221

Pee Wee Crayton: Blues Guitar Magic, The Modern Legacy, Vol. 2

Ed Kopp By

Sign in to view read count
Pee Wee Crayton: Blues Guitar Magic, The Modern Legacy, Vol. 2 Some of the most sophisticated blues was recorded during that interval following World War II before rock 'n roll took America by storm. Pee Wee Crayton was one of the leading guitar innovators during that period, and his pioneering style is well represented on this disk.

The Modern Legacy, Volume 2, Blues Guitar Magic is not quite as strong as its precursor Volume 1 (1996), but it comes close. This one is dominated by slow, enticing numbers and jump blues instrumentals — the remainder of Crayton's output for Modern Records. Among the 25 tracks are some of Crayton's hits, various B sides, and a few unreleased gems waxed between 1949 and 1952.

Though tutored by fellow Texan T-Bone Walker, Pee Wee Crayton was actually the more assertive axeman. Crayton infused Walker's swinging style of blues with a new kind of energy channeled through his Epiphone amplified guitar. In the early '40s, Crayton moved to Oakland, where he became one of the founders of West Coast blues while helping to blaze the trail for rock 'n roll guitarists. (Chuck Berry borrowed heavily from Crayton's style of playing, though he has never admitted so publicly.) Ironically, Crayton's popularity waned in sync with rock 'n roll's emergence.

Crayton's guitar playing is scintillating on this retrospective collection, and his high-pitched vocals are nearly as soulful. Included are two of Crayton's biggest hits: "I Love You So," a sweet, sumptuous tune, and "Texas Hop," a jumpin' instrumental featuring a rockin' guitar solo and wailing sax . "Texas Hop" is proof positive that Pee Wee Crayton was an important link between T-Bone Walker's blues and Chuck Berry's rock. The disk also contains three tracks never before released, as well as several instrumentals that successfully recreate the feeling Crayton established with his biggest-selling hit "Blues After Hours" (found on Volume 1 ).

Pee Wee Crayton never got the attention or respect he deserved during his lifetime (he died in 1985), but many guitarists still cite him as a primary influence. Contemporary Crayton lovers include Dave Specter, Shuggie Otis and Harry Kaiser. Most importantly for blues fans, Pee Wee's early music holds up very well 50 years after it was recorded.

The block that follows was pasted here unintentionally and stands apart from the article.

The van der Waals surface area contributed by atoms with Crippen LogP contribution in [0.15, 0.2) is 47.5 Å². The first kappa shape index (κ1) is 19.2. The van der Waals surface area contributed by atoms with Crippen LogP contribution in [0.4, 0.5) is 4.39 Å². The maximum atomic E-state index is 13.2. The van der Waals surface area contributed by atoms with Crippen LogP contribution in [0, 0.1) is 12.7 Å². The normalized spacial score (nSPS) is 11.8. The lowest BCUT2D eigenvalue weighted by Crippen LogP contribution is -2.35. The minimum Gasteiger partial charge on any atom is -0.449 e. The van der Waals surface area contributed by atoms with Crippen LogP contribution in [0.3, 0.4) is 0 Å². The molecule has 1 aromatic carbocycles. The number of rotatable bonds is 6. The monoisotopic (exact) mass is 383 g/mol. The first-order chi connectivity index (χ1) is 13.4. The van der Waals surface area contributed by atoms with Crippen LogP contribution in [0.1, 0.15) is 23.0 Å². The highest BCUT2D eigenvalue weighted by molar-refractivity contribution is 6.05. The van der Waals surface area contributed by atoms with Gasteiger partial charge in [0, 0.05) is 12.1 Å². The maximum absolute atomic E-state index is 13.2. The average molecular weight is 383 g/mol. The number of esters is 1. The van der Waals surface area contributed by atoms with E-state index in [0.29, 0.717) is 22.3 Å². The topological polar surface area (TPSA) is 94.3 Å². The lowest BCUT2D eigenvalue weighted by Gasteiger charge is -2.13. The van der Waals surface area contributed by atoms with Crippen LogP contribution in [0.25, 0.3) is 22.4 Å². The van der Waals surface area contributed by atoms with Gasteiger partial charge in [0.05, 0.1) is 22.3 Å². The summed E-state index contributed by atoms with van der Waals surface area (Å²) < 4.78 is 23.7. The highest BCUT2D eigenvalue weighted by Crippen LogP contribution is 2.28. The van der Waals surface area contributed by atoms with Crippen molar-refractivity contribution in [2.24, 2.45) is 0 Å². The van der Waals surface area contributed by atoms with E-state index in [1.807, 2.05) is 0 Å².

Title: Blues Guitar Magic, The Modern Legacy, Vol. 2 | Year Released: 2000 | Record Label: Ace/Westside


Tags

comments powered by Disqus

More Articles

Read BACHanalia CD/LP/Track Review BACHanalia
by Jack Bowers
Published: June 24, 2017
Read Hallways CD/LP/Track Review Hallways
by Paul Rauch
Published: June 24, 2017
Read The Crave CD/LP/Track Review The Crave
by John Sharpe
Published: June 24, 2017
Read Chase The Light (Excursions in Soul, Reggae, Funk, and Dub) CD/LP/Track Review Chase The Light (Excursions in Soul, Reggae, Funk, and Dub)
by Joe Gatto
Published: June 24, 2017
Read Kickin' Child - The Lost Album 1965 CD/LP/Track Review Kickin' Child - The Lost Album 1965
by Doug Collette
Published: June 24, 2017
Read Towards Language CD/LP/Track Review Towards Language
by John Eyles
Published: June 23, 2017
Read "Towards Language" CD/LP/Track Review Towards Language
by John Eyles
Published: June 23, 2017
Read "Onward" CD/LP/Track Review Onward
by Mark Sullivan
Published: May 5, 2017
Read "Solstice" CD/LP/Track Review Solstice
by Mark Sullivan
Published: December 3, 2016
Read "Earth Tones" CD/LP/Track Review Earth Tones
by Dan Bilawsky
Published: July 5, 2016
Read "The Traveller's Tale" CD/LP/Track Review The Traveller's Tale
by Roger Farbey
Published: March 17, 2017
Read "All Terrain Guitar" CD/LP/Track Review All Terrain Guitar
by Glenn Astarita
Published: August 31, 2016

Join the staff. Writers Wanted!

Develop a column, write album reviews, cover live shows, or conduct interviews.